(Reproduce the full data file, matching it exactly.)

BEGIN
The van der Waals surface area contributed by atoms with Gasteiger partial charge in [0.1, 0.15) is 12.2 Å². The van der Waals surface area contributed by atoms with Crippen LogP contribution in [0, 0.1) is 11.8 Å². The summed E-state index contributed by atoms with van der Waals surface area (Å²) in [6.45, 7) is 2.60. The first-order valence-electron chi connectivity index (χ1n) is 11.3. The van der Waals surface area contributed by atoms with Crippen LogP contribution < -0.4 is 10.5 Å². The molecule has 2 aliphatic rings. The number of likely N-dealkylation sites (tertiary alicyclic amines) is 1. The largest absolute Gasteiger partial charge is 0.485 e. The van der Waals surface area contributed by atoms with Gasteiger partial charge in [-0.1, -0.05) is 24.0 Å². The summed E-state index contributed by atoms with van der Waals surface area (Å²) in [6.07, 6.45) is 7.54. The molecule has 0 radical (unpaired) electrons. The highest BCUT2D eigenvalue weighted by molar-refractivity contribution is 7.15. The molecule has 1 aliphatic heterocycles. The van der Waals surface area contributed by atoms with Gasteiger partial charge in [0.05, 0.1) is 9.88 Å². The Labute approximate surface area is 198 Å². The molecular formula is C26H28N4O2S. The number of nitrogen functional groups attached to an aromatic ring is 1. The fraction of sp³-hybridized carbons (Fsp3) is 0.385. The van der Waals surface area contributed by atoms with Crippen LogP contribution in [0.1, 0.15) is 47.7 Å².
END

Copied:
The van der Waals surface area contributed by atoms with Gasteiger partial charge in [0.1, 0.15) is 12.2 Å². The van der Waals surface area contributed by atoms with Crippen LogP contribution in [0, 0.1) is 11.8 Å². The summed E-state index contributed by atoms with van der Waals surface area (Å²) in [6.45, 7) is 2.60. The first-order valence-electron chi connectivity index (χ1n) is 11.3. The van der Waals surface area contributed by atoms with Crippen LogP contribution < -0.4 is 10.5 Å². The molecule has 2 aliphatic rings. The number of likely N-dealkylation sites (tertiary alicyclic amines) is 1. The largest absolute Gasteiger partial charge is 0.485 e. The van der Waals surface area contributed by atoms with Gasteiger partial charge in [-0.1, -0.05) is 24.0 Å². The summed E-state index contributed by atoms with van der Waals surface area (Å²) in [6.07, 6.45) is 7.54. The molecule has 0 radical (unpaired) electrons. The highest BCUT2D eigenvalue weighted by molar-refractivity contribution is 7.15. The molecule has 1 aliphatic heterocycles. The van der Waals surface area contributed by atoms with Gasteiger partial charge in [0.05, 0.1) is 9.88 Å². The Labute approximate surface area is 198 Å². The molecular formula is C26H28N4O2S. The number of nitrogen functional groups attached to an aromatic ring is 1. The fraction of sp³-hybridized carbons (Fsp3) is 0.385. The van der Waals surface area contributed by atoms with Crippen LogP contribution in [0.1, 0.15) is 47.7 Å².